Management 2.0 : Innovation Across the Enterprise

The history always gave a competitive advantage to nations as to companies which knew how to get organized according to their time. The empire of Charles-Quint was a model of decentralized organization, quite as Caesar for the logistics of his armies.

In the late 90s, the Japanese manufacturers had ensured a competitive advantage through their organizations, by breaking the barriers between business line and support services of the company. We find in these examples an issue of organizational innovation.

The structures in silos are effective for the implementation of the strategy of the company, but their lack of cross communication prevents a number of innovations. Informal networks of the enterprise will enable a collaborative effort to develop innovations. Undirected, these informal networks will not be fruitful in terms of innovation, hence the need to create innovation community to facilitate these exchanges. The cycle of creation of innovation communities pass through three steps :

  •  Finding the right people: Some employees are key players in the innovation process. In addition, they are able to identify people who can interact to develop ways of progress.
  • Empower them to act: These resource persons, if they are able to discover new opportunities are often unable to gather the necessary resources.
  • Make the connection: If these employees are recognized for their role as facilitator / smuggler, however they did not have the means to bring the various departments of the company to collaborate on a simple idea. Therefore strengthen the links between people and between the silos of the organization by creating a climate of trust by decreasing the rivalries.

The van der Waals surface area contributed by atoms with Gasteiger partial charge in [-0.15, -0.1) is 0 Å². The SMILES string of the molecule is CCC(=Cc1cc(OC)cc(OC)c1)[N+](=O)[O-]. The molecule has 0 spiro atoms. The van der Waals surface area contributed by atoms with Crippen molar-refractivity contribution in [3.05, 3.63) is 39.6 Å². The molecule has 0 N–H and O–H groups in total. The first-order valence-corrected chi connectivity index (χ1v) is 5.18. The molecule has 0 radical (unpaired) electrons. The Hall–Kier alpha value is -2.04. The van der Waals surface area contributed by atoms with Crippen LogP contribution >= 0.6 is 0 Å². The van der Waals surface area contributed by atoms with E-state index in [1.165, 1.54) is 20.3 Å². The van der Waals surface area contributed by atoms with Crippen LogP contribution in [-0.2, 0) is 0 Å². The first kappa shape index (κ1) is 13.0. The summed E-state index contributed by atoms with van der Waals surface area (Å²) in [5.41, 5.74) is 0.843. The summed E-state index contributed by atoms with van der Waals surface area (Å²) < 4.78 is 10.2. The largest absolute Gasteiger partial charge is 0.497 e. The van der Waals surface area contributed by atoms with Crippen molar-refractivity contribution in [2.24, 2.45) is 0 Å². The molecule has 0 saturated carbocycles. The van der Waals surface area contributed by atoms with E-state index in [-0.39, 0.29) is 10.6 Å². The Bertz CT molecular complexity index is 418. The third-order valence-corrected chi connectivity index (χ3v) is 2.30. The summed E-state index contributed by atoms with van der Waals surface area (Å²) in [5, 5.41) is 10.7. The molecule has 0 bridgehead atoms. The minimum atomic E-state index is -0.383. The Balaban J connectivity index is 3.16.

This requires a real sponsor who will allow these employees to give their time to the entire company (not to their business unit and therefore get a risk of decreasing the results of this one at first). The sponsor who can answer these three issues, will enable this community to detect engine of progress and development. I don’t come back here on the organization of these communities (joint meetings, cross training), but I shall make just three remarks:

  • It’s important that the community itself offers its mode of operation (what does not prevent from guiding it in the process);
  •  This community must not have a too clearly defined purpose. However, it must be aligned with business objectives. Toyota’s experience in the early 2000s shows that a clear purpose and defines, prevents innovation because employees apply and do not seek, do not think. Contradictions drive to creativity and innovation by the effect of tensions and frictions. Innovation born of the plurality of views and discussions (face-to-face / distanciel, synchronous / asynchronous) which ensue from it;
  • During this process it is important to remember to remain open on the outside through a daily cross business watch (that can become collaborative), because it largely comes food for thought.

Beyond internal open innovation, this issue also relates to customers and thus affects the subject of crowdsourcing innovation

To conclude, a of cross-functional innovation process does not undermine the organization, but the « pioneers » will take full advantage of this process  when it mature, while others are still trying to understand the mechanisms. The current crisis can be a powerful force in the acceptance of breakthrough solutions, the classic processes is not powerful enough or fail when it comes to developing agility.